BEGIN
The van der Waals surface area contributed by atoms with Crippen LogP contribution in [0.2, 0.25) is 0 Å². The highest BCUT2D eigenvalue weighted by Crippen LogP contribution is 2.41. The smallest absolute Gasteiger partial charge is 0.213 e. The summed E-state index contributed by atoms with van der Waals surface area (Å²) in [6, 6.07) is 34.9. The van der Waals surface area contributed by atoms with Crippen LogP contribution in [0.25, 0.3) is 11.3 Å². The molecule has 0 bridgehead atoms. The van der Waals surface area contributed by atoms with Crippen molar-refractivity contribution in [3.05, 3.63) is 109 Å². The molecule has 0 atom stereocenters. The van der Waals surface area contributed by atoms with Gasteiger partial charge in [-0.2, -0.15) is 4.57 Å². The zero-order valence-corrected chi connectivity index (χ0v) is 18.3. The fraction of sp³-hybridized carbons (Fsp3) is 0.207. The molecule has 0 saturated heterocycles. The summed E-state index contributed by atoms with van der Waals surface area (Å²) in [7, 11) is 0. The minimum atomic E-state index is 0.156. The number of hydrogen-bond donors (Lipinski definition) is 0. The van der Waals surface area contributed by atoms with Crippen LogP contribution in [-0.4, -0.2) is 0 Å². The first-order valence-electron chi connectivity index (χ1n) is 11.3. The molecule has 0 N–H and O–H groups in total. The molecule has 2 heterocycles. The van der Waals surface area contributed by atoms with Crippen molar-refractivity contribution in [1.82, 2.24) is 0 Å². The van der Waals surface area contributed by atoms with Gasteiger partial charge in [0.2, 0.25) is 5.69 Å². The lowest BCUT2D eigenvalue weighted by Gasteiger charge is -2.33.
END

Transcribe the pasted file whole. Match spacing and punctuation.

The van der Waals surface area contributed by atoms with Crippen LogP contribution in [0.2, 0.25) is 0 Å². The highest BCUT2D eigenvalue weighted by Crippen LogP contribution is 2.41. The smallest absolute Gasteiger partial charge is 0.213 e. The summed E-state index contributed by atoms with van der Waals surface area (Å²) in [6, 6.07) is 34.9. The van der Waals surface area contributed by atoms with Crippen LogP contribution in [0.25, 0.3) is 11.3 Å². The molecule has 0 bridgehead atoms. The van der Waals surface area contributed by atoms with Crippen molar-refractivity contribution in [3.05, 3.63) is 109 Å². The molecule has 0 atom stereocenters. The van der Waals surface area contributed by atoms with Gasteiger partial charge in [-0.2, -0.15) is 4.57 Å². The zero-order valence-corrected chi connectivity index (χ0v) is 18.3. The fraction of sp³-hybridized carbons (Fsp3) is 0.207. The molecule has 0 saturated heterocycles. The summed E-state index contributed by atoms with van der Waals surface area (Å²) in [7, 11) is 0. The minimum atomic E-state index is 0.156. The number of hydrogen-bond donors (Lipinski definition) is 0. The van der Waals surface area contributed by atoms with Crippen LogP contribution in [-0.4, -0.2) is 0 Å². The first-order valence-electron chi connectivity index (χ1n) is 11.3. The molecule has 0 N–H and O–H groups in total. The molecule has 2 heterocycles. The van der Waals surface area contributed by atoms with Crippen molar-refractivity contribution in [1.82, 2.24) is 0 Å². The van der Waals surface area contributed by atoms with Gasteiger partial charge in [0.2, 0.25) is 5.69 Å². The lowest BCUT2D eigenvalue weighted by Gasteiger charge is -2.33.